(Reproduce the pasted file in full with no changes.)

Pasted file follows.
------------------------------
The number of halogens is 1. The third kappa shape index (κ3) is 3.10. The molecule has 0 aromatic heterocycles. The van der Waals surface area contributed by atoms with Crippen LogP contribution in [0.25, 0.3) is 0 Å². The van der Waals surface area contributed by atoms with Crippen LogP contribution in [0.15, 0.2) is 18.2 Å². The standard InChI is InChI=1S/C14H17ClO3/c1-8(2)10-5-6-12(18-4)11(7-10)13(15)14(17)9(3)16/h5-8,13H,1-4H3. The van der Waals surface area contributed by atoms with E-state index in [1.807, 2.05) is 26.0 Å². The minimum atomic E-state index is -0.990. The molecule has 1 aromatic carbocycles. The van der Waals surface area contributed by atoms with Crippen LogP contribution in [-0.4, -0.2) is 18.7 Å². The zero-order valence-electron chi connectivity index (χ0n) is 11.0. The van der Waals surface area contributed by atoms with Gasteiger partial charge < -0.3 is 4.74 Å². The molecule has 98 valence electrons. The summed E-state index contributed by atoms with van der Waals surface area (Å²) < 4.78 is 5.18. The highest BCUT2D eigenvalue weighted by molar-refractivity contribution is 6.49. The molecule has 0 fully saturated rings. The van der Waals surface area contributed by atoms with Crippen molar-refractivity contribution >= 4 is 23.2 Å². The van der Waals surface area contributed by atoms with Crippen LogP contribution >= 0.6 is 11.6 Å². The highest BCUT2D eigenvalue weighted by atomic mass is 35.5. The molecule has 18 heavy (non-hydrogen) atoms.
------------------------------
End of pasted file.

The number of halogens is 1. The third kappa shape index (κ3) is 3.10. The molecule has 0 aromatic heterocycles. The van der Waals surface area contributed by atoms with Crippen LogP contribution in [0.25, 0.3) is 0 Å². The van der Waals surface area contributed by atoms with Crippen LogP contribution in [0.15, 0.2) is 18.2 Å². The standard InChI is InChI=1S/C14H17ClO3/c1-8(2)10-5-6-12(18-4)11(7-10)13(15)14(17)9(3)16/h5-8,13H,1-4H3. The van der Waals surface area contributed by atoms with E-state index in [1.807, 2.05) is 26.0 Å². The minimum atomic E-state index is -0.990. The molecule has 1 aromatic carbocycles. The van der Waals surface area contributed by atoms with Crippen LogP contribution in [-0.4, -0.2) is 18.7 Å². The zero-order valence-electron chi connectivity index (χ0n) is 11.0. The van der Waals surface area contributed by atoms with Gasteiger partial charge < -0.3 is 4.74 Å². The molecule has 98 valence electrons. The summed E-state index contributed by atoms with van der Waals surface area (Å²) < 4.78 is 5.18. The highest BCUT2D eigenvalue weighted by molar-refractivity contribution is 6.49. The molecule has 0 fully saturated rings. The van der Waals surface area contributed by atoms with Crippen molar-refractivity contribution >= 4 is 23.2 Å². The van der Waals surface area contributed by atoms with Crippen LogP contribution >= 0.6 is 11.6 Å². The highest BCUT2D eigenvalue weighted by atomic mass is 35.5. The molecule has 18 heavy (non-hydrogen) atoms.